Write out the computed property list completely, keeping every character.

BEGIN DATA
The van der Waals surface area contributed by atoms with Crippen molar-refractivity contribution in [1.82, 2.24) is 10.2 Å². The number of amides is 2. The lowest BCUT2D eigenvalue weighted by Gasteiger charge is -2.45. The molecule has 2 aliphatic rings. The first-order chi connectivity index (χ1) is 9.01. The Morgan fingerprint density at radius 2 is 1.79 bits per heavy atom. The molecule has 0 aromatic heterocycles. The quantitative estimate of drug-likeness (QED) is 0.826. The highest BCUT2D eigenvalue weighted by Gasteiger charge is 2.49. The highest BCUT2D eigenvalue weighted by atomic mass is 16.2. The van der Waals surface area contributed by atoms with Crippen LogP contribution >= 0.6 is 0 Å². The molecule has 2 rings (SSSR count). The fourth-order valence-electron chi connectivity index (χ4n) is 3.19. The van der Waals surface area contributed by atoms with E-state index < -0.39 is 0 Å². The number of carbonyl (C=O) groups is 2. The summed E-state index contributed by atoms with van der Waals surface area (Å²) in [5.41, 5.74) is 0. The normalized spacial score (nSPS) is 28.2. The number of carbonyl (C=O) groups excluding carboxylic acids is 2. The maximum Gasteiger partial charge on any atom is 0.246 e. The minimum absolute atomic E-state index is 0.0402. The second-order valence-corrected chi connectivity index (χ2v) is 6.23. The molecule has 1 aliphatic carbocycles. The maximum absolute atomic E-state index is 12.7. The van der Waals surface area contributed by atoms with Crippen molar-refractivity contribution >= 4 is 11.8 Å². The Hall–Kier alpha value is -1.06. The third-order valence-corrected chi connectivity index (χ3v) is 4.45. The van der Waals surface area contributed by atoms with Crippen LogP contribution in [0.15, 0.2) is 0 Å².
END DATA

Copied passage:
The van der Waals surface area contributed by atoms with Crippen molar-refractivity contribution in [1.82, 2.24) is 10.2 Å². The number of amides is 2. The lowest BCUT2D eigenvalue weighted by Gasteiger charge is -2.45. The molecule has 2 aliphatic rings. The first-order chi connectivity index (χ1) is 9.01. The Morgan fingerprint density at radius 2 is 1.79 bits per heavy atom. The molecule has 0 aromatic heterocycles. The quantitative estimate of drug-likeness (QED) is 0.826. The highest BCUT2D eigenvalue weighted by Gasteiger charge is 2.49. The highest BCUT2D eigenvalue weighted by atomic mass is 16.2. The van der Waals surface area contributed by atoms with Crippen LogP contribution >= 0.6 is 0 Å². The molecule has 2 rings (SSSR count). The fourth-order valence-electron chi connectivity index (χ4n) is 3.19. The van der Waals surface area contributed by atoms with E-state index < -0.39 is 0 Å². The number of carbonyl (C=O) groups is 2. The summed E-state index contributed by atoms with van der Waals surface area (Å²) in [5.41, 5.74) is 0. The normalized spacial score (nSPS) is 28.2. The number of carbonyl (C=O) groups excluding carboxylic acids is 2. The maximum Gasteiger partial charge on any atom is 0.246 e. The minimum absolute atomic E-state index is 0.0402. The second-order valence-corrected chi connectivity index (χ2v) is 6.23. The molecule has 1 aliphatic carbocycles. The maximum absolute atomic E-state index is 12.7. The van der Waals surface area contributed by atoms with Crippen molar-refractivity contribution >= 4 is 11.8 Å². The Hall–Kier alpha value is -1.06. The third-order valence-corrected chi connectivity index (χ3v) is 4.45. The van der Waals surface area contributed by atoms with Crippen LogP contribution in [0.15, 0.2) is 0 Å².